I was lucky enough to reign in May with a weekend in Paris. Following on from my previous post, I thought I would continue the theme of springtime in the city with some tips for enjoying Paris in the spring.
It goes without saying however that Paris is a beautiful city any time of year. Inspired by my own weekend getaway, here are my suggestions:
1. Put on your walking shoes and tour the city by foot
Walking is the best way to really explore a city. By losing yourself in a new city makes the adventure as you stumble upon treasured corners, find quaint stores and cafes in hidden nooks and make your own discoveries unbeknown to maps and tour guides. Don’t forget to jot down the name / place of your discovery to make a return visit.
To learn some history and hear tales of controversy, join the Paris Walks group and explore specific quarters of the city. The tour guides are passionate, informative and ensure the stroll-pace tour is entertaining. We toured the St Germain and Marais quarters under the spring drizzle – and can only recommend them further.
2. Tear apart a baguette in a city garden
While you’re out exploring it can be guaranteed that you’ll (a) become hungry and (b) find a patch of green nestled in between the architectural maze of the city. Pick up a baguette on your travels and enjoy a simple lunch amongst the colours of spring’s new life.
Here are a few spots I was introduced to:
Place des Vosges – the oldest square of Paris (Le Marais – rue de Birague)
Square Georges Cain (Le Marais)
Parc des Buttes-Chaumont ( Rue Botzaris 19e)
Otherwise – find a quiet spot in the Tuileries Garden – where people watching adds to the entertainment.
And for something a little fancy to munch on, head to Maison Castro (9 rue Cadet 75009 Paris) for a serious baguette. If a baguette is not your thing, L’As Du Fallafel (32-34 Rue des Rosiers, 75004) makes a mighty felafel (the smell alone will convince you).
3. Let your jaw drop at the extravagance of Le Bon Marche
English for the ‘good market’, Le Bon Marche is the creme de la creme of department stores – offering an unfathomable array of high-end luxury items. Even if you only have enough pocket change for a €2 Macaron from Le Grand Epicerie, which is a must see, enjoy every bite while you stroll through the endless rows of haute couture and famous runway names. It is a museum of fashion in its own way. It is too easy to spend a rainy day here – with a separate store for both males and females, an over the top food department and furniture you could too easily picture in your living room, a day may not even be enough.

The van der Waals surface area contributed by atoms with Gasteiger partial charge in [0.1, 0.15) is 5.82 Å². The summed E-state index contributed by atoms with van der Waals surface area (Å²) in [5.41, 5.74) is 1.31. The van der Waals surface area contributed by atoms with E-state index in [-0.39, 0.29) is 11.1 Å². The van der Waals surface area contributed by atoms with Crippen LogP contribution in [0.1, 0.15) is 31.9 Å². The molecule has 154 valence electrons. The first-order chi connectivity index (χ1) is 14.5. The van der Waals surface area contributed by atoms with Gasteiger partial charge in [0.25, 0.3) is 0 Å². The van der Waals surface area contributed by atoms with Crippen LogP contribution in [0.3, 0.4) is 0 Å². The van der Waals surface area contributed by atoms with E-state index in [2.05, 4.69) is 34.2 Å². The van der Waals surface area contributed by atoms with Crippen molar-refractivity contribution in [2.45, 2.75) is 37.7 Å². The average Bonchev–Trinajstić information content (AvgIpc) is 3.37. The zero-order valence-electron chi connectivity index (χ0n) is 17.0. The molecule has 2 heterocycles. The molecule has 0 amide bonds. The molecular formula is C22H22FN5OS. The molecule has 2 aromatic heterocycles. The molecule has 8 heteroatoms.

Beat the midday crowds (I’m talking in the thousands) and head to the Musee D’Orsay for a day amongst a beautiful collection of impressionism. Previously the railway station Gare d’Orsay, the museum boats a collection of french artwork from the founders of the impressionism form – Monet, Degas, Cezanne, Sisley, Van Gogh…need I say more?
5. Make a stop for a sweet afternoon delight
When in Paris, one is allowed to indulge in at least one sweet delight – that’s what I tell myself anyway. Take your pick amongst the croissants (which is technically breakfast food anyway), eclairs, macarons, milie feuille and other sweet morsels and make an event out of it.
Take your afternoon break and embrace some cultural history in one of Laduree’s fine tea houses where you can eat your macaron creation with silverware. The tea rooms can get a bit crowded, but better a full tea room than an empty one! If you’re a fan of tea creations as much as the sweets, be sure to spend an afternoon smelling the thousands of tea varieties at Mariage Feres. Not only is the tea room quiet, but with the boy-candy behind the wooden bench top, it isn’t hard to indulge a little more!
If you’re a bit of a foodie you’ll want to try a creation from one of the city’s acclaimed patissiers –
6. Eat with the Parisians
When I’m in Paris I like to eat with the locals. The choice however can be difficult as there are many, many bistros dotted around the city, all offering similar fare and unfortunately, some either below par or flooded with sock & sandal wearing tourists. The key is to try find out from locals where they eat. In most cases, the recommended bistros won’t be too pricey, will always manage to squeeze you in on a table and might be so nice as to even throw the basket of bread at you (yes, it did happen – but the food was good).
For a decent (pepper steak) and an out-of-your-mind chocolate mousse, head to Chez Paul (13, Rue de Charonne 75011)
For a well priced menu (also available in english!) and buzzing atmosphere, try Le Paul Bert (6 Rue Paul Bert, 75011)
For the place to be seen, Le Comptoir (Relais St-Germain, 9 Carrefour de l’Odéon) – word of caution: you may have to wait a while for a table.
If you’re after something a little different, look out for the neo-bistros where bistro classics have been refreshed with modern ideas and technique.
Le 6 Paul Bert (6 Rue Paul Bert, 75011) or,
Aux Deux Amis (45 Rue Oberkampf, 75011)
7. Stroll by the Seine
This could never get old.
8. Take in the city views
I really feel a city when I enjoy it from above. You gain a sense of perspective, size as well as history and architecture. One of my favourite spots is the hill in front of the Basilica of Sacre Coeur. Forget the crowds and simply take it all in.
But even a small roof top window in one of Paris’s stunning apartments would do me fine.
What are your favourite things to do in Paris?